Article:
(Reuters) – President Barack Obama urged the president of Myanmar on Monday to take steps to halt violence against Muslims in his country and move ahead with economic and political reforms.
by Joshua Kurlantzick
May 16, 2013
Next week, Myanmar President Thein Sein will arrive in Washington, DC, for a historic visit and meeting with President Obama. It will be the first visit by a Myanmar president to the United States in nearly fifty years. Only three years earlier, nearly every top Myanmar leader had been barred from entering the United States (and most other leading democracies) due to sanctions on the country’s military-ruled government and on nearly all exports to and imports from the country. U.S. congresspeople regularly castigated Myanmar as one of the most tyrannical societies on earth, and when former president George W. Bush found himself in a room in the mid-2000s, at an Asian summit, with Myanmar’s then-leader, he essentially refused to even acknowledge the other man’s presence.
Following the publication of his newest book Brave New Burma, Jack Goodman spoke with Bangkok-based photographer and journalist Nic Dunlop about ongoing reforms in the country, Aung San Suu Kyi and his experiences documenting Burma for the past 20 years.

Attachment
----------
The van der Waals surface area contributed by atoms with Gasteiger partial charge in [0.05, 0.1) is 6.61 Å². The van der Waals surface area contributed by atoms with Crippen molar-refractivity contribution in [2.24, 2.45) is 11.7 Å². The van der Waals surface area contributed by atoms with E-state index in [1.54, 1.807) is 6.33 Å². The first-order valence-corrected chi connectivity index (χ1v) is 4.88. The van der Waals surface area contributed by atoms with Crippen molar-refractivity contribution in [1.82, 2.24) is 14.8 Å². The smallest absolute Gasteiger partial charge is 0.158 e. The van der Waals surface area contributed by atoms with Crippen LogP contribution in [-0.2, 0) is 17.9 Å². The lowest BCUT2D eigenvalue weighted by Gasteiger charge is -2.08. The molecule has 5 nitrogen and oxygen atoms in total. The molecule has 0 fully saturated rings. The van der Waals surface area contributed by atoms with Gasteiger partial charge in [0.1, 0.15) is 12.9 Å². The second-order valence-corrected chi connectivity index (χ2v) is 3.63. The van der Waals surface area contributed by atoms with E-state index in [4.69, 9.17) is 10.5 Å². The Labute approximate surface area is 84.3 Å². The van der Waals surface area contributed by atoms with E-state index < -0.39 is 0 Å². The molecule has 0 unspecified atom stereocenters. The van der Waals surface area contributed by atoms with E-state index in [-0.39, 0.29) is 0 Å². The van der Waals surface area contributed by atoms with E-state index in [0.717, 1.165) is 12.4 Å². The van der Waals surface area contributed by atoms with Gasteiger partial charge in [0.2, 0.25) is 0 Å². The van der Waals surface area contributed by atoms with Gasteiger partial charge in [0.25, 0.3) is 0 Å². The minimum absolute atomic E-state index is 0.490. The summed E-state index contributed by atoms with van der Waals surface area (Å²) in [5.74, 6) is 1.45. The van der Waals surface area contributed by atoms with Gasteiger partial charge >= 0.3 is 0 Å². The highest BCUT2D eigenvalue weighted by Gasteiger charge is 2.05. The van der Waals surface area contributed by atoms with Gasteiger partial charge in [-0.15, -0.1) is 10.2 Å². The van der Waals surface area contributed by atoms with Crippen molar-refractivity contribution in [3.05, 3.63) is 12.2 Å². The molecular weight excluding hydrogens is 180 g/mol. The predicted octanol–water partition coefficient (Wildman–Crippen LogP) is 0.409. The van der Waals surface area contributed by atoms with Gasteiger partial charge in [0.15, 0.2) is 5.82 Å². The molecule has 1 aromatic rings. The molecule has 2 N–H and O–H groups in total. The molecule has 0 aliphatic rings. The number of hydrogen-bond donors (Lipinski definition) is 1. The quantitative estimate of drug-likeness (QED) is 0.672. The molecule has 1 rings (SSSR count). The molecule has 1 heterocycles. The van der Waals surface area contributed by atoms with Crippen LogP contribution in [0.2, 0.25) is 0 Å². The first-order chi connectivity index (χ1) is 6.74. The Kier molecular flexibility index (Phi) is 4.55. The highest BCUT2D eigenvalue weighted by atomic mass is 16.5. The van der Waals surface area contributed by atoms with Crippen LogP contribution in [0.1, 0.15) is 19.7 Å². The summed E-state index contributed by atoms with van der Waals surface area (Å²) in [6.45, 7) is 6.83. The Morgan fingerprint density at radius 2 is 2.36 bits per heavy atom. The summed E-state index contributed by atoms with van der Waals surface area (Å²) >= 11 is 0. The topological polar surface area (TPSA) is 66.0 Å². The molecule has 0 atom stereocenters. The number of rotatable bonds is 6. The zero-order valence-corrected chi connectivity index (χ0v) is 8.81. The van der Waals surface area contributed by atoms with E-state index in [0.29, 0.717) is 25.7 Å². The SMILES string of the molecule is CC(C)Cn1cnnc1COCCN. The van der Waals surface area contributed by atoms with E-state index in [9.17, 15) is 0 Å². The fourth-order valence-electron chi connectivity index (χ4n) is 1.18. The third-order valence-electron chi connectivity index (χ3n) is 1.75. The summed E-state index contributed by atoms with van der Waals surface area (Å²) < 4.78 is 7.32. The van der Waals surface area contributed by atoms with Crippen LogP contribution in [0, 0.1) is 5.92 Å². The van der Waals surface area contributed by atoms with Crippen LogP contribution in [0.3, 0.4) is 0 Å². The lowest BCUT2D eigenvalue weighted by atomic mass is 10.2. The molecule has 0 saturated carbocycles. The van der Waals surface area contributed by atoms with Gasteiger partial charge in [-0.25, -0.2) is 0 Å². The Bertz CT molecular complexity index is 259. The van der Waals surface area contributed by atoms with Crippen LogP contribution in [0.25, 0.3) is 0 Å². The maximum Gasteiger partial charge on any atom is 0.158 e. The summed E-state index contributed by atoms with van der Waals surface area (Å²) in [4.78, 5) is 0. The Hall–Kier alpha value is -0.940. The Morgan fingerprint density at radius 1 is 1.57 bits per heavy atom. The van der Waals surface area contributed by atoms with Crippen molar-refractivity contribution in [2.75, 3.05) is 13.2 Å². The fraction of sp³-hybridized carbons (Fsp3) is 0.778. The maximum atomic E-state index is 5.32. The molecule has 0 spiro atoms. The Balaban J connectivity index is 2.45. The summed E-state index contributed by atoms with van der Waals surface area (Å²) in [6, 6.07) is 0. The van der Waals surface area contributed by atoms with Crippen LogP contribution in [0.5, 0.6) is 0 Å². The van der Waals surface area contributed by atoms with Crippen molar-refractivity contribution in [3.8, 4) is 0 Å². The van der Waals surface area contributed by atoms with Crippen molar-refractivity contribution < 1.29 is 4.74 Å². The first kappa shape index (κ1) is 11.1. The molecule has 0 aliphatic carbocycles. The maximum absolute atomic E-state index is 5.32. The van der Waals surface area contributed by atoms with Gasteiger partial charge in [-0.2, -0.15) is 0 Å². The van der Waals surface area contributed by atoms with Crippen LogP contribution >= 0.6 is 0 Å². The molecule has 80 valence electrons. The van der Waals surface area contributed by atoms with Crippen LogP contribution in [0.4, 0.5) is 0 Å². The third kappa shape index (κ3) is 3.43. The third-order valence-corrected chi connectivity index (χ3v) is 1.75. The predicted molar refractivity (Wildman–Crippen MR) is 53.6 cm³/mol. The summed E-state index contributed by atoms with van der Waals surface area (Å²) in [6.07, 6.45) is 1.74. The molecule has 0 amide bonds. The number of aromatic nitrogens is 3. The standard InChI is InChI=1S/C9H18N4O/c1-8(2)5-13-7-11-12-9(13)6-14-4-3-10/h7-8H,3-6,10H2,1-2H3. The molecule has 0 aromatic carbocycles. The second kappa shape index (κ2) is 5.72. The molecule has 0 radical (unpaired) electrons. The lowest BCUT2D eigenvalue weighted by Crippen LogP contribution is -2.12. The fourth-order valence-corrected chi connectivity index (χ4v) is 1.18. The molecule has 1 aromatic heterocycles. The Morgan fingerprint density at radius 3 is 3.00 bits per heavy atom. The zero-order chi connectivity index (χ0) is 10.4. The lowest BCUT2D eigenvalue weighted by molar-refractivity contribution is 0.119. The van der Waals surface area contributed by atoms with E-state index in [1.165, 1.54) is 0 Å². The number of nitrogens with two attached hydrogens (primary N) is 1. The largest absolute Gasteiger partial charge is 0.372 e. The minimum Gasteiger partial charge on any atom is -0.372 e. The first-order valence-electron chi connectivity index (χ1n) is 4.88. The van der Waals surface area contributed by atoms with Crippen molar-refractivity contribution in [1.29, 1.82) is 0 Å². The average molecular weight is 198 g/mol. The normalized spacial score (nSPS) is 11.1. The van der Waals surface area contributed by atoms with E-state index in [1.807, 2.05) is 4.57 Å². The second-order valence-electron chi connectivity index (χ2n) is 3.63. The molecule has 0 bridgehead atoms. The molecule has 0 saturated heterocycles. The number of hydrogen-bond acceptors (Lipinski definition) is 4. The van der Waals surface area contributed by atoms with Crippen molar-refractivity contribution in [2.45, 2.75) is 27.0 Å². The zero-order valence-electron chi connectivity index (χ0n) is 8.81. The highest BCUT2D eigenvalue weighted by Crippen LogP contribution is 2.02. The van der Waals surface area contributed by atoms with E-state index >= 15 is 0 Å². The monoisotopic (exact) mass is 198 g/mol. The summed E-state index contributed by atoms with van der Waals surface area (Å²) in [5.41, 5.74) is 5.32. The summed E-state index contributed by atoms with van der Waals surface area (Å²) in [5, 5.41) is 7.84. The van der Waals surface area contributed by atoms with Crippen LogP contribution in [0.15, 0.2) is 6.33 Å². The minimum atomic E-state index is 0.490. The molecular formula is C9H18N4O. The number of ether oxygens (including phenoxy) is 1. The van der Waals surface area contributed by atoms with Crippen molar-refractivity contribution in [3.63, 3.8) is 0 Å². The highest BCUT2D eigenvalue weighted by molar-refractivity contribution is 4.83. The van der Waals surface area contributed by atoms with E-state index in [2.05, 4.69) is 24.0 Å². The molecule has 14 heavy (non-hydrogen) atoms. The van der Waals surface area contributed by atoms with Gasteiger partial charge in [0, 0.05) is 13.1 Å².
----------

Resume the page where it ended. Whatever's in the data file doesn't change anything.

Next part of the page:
Your new book, ‘Brave New Burma’, is a 20-year photographic portrait of the dictatorship. Why was it important for you to produce something of such depth?
I felt Burma was simplified by the media and activists to such an extent that it didn’t foster a degree of understanding as to how a military regime that is universally despised can hold onto power for so long. So I set off and I thought: I’ll bide my time to really make sense of all of this. I wanted people to see what a military dictatorship really is. When people talked of oppression I wanted to show people what it looked like.